Insurers must brace for rising claims as storms Eunice and Franklin batter the UK, serving as a reminder of the consequences of climate change. In all, the severity and frequency of weather events are increasing, posing challenges to insurers.
GlobalData’s 2021 UK Insurance Consumer Survey shows that weather incidents, including floods and storms, now account for 27% of all home insurance claims. Of these weather-related incidents, storms remain less significant, accounting for 7.3% of all claims. However, the ever-increasing nature of severe weather events, not only in the UK but around the world, highlights the importance of tackling climate change. This will be particularly challenging to insurers, who will face the prospects of significantly expensive claims.
Indeed, the scale and regularity of such events can lead to extortionately high claim pay-outs. While it is still too early to assess the impact of storms Eunice and Franklin, the Association of British Insurers (ABI) estimates that previous similar storms, such as Ciara and Dennis, saw insurers having to pay out over £360m ($483m). Insurers must brace themselves for a situation that is unlikely to change in the near future. Data from the ABI shows that domestic property claims for weather-related incidents had more than doubled in 2020 compared to 2019, totalling £459m in claims and accounting for 20.7% of the gross claims total. As climate change worsens, insurers can expect to pay out more for this type of claim.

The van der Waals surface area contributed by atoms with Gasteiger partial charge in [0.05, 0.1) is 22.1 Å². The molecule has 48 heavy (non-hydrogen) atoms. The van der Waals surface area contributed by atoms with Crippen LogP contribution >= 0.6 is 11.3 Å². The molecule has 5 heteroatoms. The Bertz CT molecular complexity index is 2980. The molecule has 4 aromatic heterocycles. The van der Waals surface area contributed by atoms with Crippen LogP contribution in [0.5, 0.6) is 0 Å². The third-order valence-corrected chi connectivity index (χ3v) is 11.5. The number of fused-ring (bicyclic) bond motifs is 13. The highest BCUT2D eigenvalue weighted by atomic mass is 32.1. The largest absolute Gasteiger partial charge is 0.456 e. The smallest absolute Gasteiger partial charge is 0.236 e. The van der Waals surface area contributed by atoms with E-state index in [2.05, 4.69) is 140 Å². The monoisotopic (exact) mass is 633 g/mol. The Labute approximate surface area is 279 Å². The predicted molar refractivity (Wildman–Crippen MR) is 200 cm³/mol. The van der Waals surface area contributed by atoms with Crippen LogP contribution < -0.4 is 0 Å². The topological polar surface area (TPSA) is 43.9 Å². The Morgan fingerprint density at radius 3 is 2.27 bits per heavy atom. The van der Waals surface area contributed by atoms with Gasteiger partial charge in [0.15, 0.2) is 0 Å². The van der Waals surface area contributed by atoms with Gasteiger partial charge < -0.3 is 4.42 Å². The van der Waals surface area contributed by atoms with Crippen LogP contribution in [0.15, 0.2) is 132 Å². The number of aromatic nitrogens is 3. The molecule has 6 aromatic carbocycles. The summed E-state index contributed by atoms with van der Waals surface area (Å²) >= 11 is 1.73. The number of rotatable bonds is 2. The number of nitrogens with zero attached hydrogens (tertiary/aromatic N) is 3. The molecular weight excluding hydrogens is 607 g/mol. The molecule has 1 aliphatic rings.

Yet home and commercial property insurers are not the only ones to brunt the consequences of these problematic weather incidents. Motor insurers, too, will face such consequences: weather events may lead to falling branches and trees as well as flying debris, which may land and damage vehicles parked on roads. Worse, severe weather events may claim lives.
With the prospect of weather events becoming even more problematic, insurers are looking at ways to mitigate costs and prevent damage. Leading insurers and reinsurers utilize big data and analyse data points such as wind speeds, water temperatures, and air temperatures to predict the likelihood of events. But as these technologies become more widespread and improve, and as the data becomes more robust, large areas of land may become uninsurable.